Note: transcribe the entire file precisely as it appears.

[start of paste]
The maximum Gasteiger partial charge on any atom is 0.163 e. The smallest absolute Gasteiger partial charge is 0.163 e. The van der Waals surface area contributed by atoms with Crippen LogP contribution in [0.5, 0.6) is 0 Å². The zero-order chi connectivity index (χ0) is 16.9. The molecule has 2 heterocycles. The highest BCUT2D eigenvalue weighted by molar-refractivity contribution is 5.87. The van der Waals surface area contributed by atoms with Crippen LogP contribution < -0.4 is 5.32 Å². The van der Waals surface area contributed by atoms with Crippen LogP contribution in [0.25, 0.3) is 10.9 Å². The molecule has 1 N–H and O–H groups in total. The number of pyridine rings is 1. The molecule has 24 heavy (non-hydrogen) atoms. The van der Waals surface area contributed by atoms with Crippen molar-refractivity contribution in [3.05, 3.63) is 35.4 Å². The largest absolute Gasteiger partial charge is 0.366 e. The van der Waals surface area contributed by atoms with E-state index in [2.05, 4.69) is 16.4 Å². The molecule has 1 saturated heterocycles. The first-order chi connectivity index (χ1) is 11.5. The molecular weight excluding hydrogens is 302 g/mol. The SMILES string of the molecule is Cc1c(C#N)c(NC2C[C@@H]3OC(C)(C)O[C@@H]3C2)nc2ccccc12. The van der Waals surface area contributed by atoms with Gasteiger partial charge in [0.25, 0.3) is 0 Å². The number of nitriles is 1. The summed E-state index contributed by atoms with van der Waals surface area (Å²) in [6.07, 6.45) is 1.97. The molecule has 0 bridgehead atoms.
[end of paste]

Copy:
The maximum Gasteiger partial charge on any atom is 0.163 e. The smallest absolute Gasteiger partial charge is 0.163 e. The van der Waals surface area contributed by atoms with Crippen LogP contribution in [0.5, 0.6) is 0 Å². The zero-order chi connectivity index (χ0) is 16.9. The molecule has 2 heterocycles. The highest BCUT2D eigenvalue weighted by molar-refractivity contribution is 5.87. The van der Waals surface area contributed by atoms with Crippen LogP contribution < -0.4 is 5.32 Å². The van der Waals surface area contributed by atoms with Crippen LogP contribution in [0.25, 0.3) is 10.9 Å². The molecule has 1 N–H and O–H groups in total. The number of pyridine rings is 1. The molecule has 24 heavy (non-hydrogen) atoms. The van der Waals surface area contributed by atoms with Crippen molar-refractivity contribution in [3.05, 3.63) is 35.4 Å². The largest absolute Gasteiger partial charge is 0.366 e. The van der Waals surface area contributed by atoms with E-state index in [2.05, 4.69) is 16.4 Å². The molecule has 1 saturated heterocycles. The first-order chi connectivity index (χ1) is 11.5. The molecular weight excluding hydrogens is 302 g/mol. The SMILES string of the molecule is Cc1c(C#N)c(NC2C[C@@H]3OC(C)(C)O[C@@H]3C2)nc2ccccc12. The van der Waals surface area contributed by atoms with Gasteiger partial charge in [0.25, 0.3) is 0 Å². The number of nitriles is 1. The summed E-state index contributed by atoms with van der Waals surface area (Å²) in [6.07, 6.45) is 1.97. The molecule has 0 bridgehead atoms.